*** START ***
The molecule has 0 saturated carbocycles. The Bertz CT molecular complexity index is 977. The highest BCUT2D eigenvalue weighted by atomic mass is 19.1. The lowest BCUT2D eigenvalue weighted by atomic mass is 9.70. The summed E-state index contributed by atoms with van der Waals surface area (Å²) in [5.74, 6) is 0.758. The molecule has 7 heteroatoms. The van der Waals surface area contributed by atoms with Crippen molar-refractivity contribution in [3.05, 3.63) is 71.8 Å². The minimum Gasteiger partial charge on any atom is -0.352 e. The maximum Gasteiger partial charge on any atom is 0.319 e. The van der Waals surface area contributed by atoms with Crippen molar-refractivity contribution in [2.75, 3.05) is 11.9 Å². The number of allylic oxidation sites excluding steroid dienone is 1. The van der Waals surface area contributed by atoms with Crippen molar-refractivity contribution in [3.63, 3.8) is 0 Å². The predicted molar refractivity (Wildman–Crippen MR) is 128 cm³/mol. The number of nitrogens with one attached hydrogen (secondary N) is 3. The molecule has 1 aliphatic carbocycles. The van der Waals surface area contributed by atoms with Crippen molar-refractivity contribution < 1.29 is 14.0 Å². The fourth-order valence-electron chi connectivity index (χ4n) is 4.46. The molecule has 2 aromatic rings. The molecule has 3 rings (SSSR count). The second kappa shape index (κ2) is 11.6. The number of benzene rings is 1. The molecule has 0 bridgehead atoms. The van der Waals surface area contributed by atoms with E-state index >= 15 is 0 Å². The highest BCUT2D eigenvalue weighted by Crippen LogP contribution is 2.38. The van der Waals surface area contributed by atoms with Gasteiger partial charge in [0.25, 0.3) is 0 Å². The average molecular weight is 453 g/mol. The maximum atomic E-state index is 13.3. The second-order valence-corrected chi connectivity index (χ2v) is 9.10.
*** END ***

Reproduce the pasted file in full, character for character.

The molecule has 0 saturated carbocycles. The Bertz CT molecular complexity index is 977. The highest BCUT2D eigenvalue weighted by atomic mass is 19.1. The lowest BCUT2D eigenvalue weighted by atomic mass is 9.70. The summed E-state index contributed by atoms with van der Waals surface area (Å²) in [5.74, 6) is 0.758. The molecule has 7 heteroatoms. The van der Waals surface area contributed by atoms with Crippen molar-refractivity contribution in [3.05, 3.63) is 71.8 Å². The minimum Gasteiger partial charge on any atom is -0.352 e. The maximum Gasteiger partial charge on any atom is 0.319 e. The van der Waals surface area contributed by atoms with Crippen molar-refractivity contribution in [2.75, 3.05) is 11.9 Å². The number of allylic oxidation sites excluding steroid dienone is 1. The van der Waals surface area contributed by atoms with Crippen molar-refractivity contribution in [3.63, 3.8) is 0 Å². The predicted molar refractivity (Wildman–Crippen MR) is 128 cm³/mol. The number of nitrogens with one attached hydrogen (secondary N) is 3. The molecule has 1 aliphatic carbocycles. The van der Waals surface area contributed by atoms with Crippen molar-refractivity contribution < 1.29 is 14.0 Å². The fourth-order valence-electron chi connectivity index (χ4n) is 4.46. The molecule has 2 aromatic rings. The molecule has 3 rings (SSSR count). The second kappa shape index (κ2) is 11.6. The number of benzene rings is 1. The molecule has 0 bridgehead atoms. The van der Waals surface area contributed by atoms with E-state index >= 15 is 0 Å². The highest BCUT2D eigenvalue weighted by Crippen LogP contribution is 2.38. The van der Waals surface area contributed by atoms with Gasteiger partial charge in [0.25, 0.3) is 0 Å². The average molecular weight is 453 g/mol. The maximum atomic E-state index is 13.3. The second-order valence-corrected chi connectivity index (χ2v) is 9.10.